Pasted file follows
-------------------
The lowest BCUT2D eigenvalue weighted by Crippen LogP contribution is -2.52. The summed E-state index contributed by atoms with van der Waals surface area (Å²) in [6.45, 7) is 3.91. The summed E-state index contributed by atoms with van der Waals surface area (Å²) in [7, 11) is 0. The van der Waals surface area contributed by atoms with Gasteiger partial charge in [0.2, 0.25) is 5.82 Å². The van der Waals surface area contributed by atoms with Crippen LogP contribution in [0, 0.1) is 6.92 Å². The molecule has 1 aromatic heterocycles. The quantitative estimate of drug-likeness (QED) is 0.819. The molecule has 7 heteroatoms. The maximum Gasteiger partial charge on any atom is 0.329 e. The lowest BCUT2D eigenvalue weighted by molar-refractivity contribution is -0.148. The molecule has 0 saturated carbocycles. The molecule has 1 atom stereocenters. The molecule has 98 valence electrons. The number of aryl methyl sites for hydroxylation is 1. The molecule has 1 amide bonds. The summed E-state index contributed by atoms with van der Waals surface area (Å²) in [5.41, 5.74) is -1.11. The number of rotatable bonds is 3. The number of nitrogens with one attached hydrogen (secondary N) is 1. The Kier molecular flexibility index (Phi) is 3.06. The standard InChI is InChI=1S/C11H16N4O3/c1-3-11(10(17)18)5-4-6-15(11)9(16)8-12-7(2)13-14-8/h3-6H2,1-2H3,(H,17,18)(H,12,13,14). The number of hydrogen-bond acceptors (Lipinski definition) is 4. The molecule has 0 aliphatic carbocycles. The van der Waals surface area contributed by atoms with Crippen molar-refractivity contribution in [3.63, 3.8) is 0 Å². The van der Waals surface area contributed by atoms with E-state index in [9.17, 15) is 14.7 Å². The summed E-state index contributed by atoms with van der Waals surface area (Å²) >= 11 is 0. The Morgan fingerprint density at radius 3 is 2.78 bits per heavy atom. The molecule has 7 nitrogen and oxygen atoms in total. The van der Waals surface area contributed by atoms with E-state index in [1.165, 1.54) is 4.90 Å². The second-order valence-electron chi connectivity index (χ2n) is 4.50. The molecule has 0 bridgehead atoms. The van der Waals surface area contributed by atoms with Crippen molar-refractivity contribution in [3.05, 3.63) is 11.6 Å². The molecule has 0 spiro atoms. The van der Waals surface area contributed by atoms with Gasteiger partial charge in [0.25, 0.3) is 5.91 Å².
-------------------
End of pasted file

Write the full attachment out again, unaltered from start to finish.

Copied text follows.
The lowest BCUT2D eigenvalue weighted by Crippen LogP contribution is -2.52. The summed E-state index contributed by atoms with van der Waals surface area (Å²) in [6.45, 7) is 3.91. The summed E-state index contributed by atoms with van der Waals surface area (Å²) in [7, 11) is 0. The van der Waals surface area contributed by atoms with Gasteiger partial charge in [0.2, 0.25) is 5.82 Å². The van der Waals surface area contributed by atoms with Crippen LogP contribution in [0, 0.1) is 6.92 Å². The molecule has 1 aromatic heterocycles. The quantitative estimate of drug-likeness (QED) is 0.819. The molecule has 7 heteroatoms. The maximum Gasteiger partial charge on any atom is 0.329 e. The lowest BCUT2D eigenvalue weighted by molar-refractivity contribution is -0.148. The molecule has 0 saturated carbocycles. The molecule has 1 atom stereocenters. The molecule has 98 valence electrons. The number of aryl methyl sites for hydroxylation is 1. The molecule has 1 amide bonds. The summed E-state index contributed by atoms with van der Waals surface area (Å²) in [5.41, 5.74) is -1.11. The number of rotatable bonds is 3. The number of nitrogens with one attached hydrogen (secondary N) is 1. The Kier molecular flexibility index (Phi) is 3.06. The standard InChI is InChI=1S/C11H16N4O3/c1-3-11(10(17)18)5-4-6-15(11)9(16)8-12-7(2)13-14-8/h3-6H2,1-2H3,(H,17,18)(H,12,13,14). The number of hydrogen-bond acceptors (Lipinski definition) is 4. The molecule has 0 aliphatic carbocycles. The van der Waals surface area contributed by atoms with Crippen molar-refractivity contribution in [3.63, 3.8) is 0 Å². The van der Waals surface area contributed by atoms with E-state index in [9.17, 15) is 14.7 Å². The summed E-state index contributed by atoms with van der Waals surface area (Å²) >= 11 is 0. The Morgan fingerprint density at radius 3 is 2.78 bits per heavy atom. The molecule has 7 nitrogen and oxygen atoms in total. The van der Waals surface area contributed by atoms with E-state index in [1.165, 1.54) is 4.90 Å². The second-order valence-electron chi connectivity index (χ2n) is 4.50. The molecule has 0 bridgehead atoms. The van der Waals surface area contributed by atoms with Crippen molar-refractivity contribution in [3.05, 3.63) is 11.6 Å². The molecule has 0 spiro atoms. The van der Waals surface area contributed by atoms with Gasteiger partial charge in [0.25, 0.3) is 5.91 Å².